As the service began to come to a close, his only son, who is an amazing violinist, played “Amazing Grace” and “In the arms of an Angel”. I held it together pretty well considering, but I could feel a meltdown coming on and the triggers of the past continued to be relentless. This is one of those times when anxiety tries to leverage every bit of strength it can muster, trying to use my vulnerability against me and exploit it.
After the service, we all stayed around for a while talking. I hung out with my youngest son and caught up with some people I hadn’t seen in years. I knew there was a gathering planned back at his house, with food and desserts, and I seriously began debating on whether I should attend. My son then asked me to go, and I said I would stay for just a little bit so I could be there for him. I knew in my heart what was coming and I was preparing myself to deal with it as best I could and still be kind to myself at the same time.
On the way over to the house, I began to put a plan together in my head of how I would handle this situation. It wasn’t that I was nervous about being around those people, most of them I had known for a long time, but again things were different now.
- I made sure not to pull in the driveway, I parked on the side of the road so I wouldn’t get parked in when I knew I had to leave.
- I engaged in small talk with the people there but kept my distance a bit. I was feeling out-of-place as it was and knew I wouldn’t last long anyway.
- Rather than eating the food that was there, I politely declined, and just sipped on a drink. I wasn’t feeling very hungry anyway, and I needed to allow myself the ability to slip out as soon as I was ready.
- I played with the cats and the dog for a bit. Animals are great for helping to calm nerves and trying to relax. This also allowed me to blend in and not draw too much attention to myself.
- I tried not to focus on the memories of the house I spent so many years at, opting instead to focus on some mindful breathing and taking short trips outside for fresh air. Even though it was raining, I used that to my advantage as well; listening to rain drops hit the pavement, the trees, and taking in the smells of a spring rain. Being fully present in my surroundings was key.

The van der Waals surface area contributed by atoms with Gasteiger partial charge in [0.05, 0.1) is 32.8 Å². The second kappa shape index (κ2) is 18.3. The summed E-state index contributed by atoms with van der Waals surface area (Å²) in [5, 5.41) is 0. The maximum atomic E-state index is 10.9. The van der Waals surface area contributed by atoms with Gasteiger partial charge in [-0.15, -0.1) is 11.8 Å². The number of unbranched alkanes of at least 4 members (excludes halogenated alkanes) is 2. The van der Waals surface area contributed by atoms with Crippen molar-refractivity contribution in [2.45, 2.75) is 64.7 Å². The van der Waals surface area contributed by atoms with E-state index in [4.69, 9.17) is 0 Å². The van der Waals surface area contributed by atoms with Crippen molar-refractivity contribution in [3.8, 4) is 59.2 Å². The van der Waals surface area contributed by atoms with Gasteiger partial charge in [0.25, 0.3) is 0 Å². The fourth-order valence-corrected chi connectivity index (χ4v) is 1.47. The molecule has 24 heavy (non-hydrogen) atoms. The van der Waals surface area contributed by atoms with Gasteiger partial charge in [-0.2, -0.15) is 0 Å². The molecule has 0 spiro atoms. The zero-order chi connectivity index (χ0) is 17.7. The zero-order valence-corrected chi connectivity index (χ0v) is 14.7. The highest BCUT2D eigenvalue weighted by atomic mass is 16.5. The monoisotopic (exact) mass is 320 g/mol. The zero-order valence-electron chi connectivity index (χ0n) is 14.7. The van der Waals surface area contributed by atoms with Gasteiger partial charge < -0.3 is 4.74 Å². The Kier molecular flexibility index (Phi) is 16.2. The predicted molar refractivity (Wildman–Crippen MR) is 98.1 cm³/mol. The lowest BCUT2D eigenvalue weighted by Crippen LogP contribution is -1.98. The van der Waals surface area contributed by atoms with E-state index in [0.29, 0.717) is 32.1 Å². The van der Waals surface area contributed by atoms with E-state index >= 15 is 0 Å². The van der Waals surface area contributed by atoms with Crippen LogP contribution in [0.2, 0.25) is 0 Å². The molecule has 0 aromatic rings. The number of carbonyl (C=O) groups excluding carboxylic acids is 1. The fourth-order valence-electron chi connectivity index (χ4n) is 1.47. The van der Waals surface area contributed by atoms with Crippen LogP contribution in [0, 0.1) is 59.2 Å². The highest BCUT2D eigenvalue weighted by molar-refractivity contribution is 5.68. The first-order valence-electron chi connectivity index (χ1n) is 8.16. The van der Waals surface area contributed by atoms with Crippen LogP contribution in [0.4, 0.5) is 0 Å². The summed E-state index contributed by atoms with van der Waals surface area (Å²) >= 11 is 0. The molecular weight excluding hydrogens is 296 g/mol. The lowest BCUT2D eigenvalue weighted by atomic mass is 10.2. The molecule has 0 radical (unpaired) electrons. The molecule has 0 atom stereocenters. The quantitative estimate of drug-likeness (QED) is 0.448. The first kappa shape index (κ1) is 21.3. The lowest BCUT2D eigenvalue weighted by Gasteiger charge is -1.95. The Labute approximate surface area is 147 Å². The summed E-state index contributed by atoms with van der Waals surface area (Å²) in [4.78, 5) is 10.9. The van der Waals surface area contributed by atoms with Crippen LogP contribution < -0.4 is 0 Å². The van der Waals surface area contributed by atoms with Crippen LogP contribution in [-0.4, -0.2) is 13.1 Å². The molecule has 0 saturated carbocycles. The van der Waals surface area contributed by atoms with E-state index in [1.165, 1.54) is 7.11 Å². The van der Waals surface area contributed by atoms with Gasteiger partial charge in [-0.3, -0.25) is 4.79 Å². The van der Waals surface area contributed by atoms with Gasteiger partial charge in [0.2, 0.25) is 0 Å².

When I knew I had enough, and the triggers were just too much to bear, I gave my son a hug and quietly slipped out the back door. It felt like an eternity walking to my car, even though it was only about 20 yards from the house. I closed the door and drove away, knowing that I did the best I could.
I can’t really say if/when anyone asked about me afterI left, but I would imagine at least someone did. After all, I will always consider his kids to be a part of my family, even if things are different now for me. On the drive home I listened to a podcast, remembered some verses that I recall in times of sorrow, and did my best to validate all of my feelings.
I spent the evening with my older two kids and shared some laughs along with dinner. I’m glad they were there that evening to help brighten my spirits a bit. The emotions were still present but their intensity began to subside as the hours ticked by and the day came to an end.
So here I sit, finishing up these thoughts about triggers, survivors, and funerals. I’m hoping this post speaks to you in some way, perhaps gives you some things to consider using if you are confronted with a similar situation, or just validates you if “you’ve been there before”.
I spent the weekend relaxing, writing, and doing some things that I enjoy and taking care to not shame myself for the emotional onslaught I endured throughout the past week. I’ll carry on, life goes on, but things are different now.
If you’d like more information on working through grief, check out my free eBook for Abuse Survivors – Download your copy of Surviving Grief.
Pictures courtesy of Pixabay. Social media images created by Matt Pappas.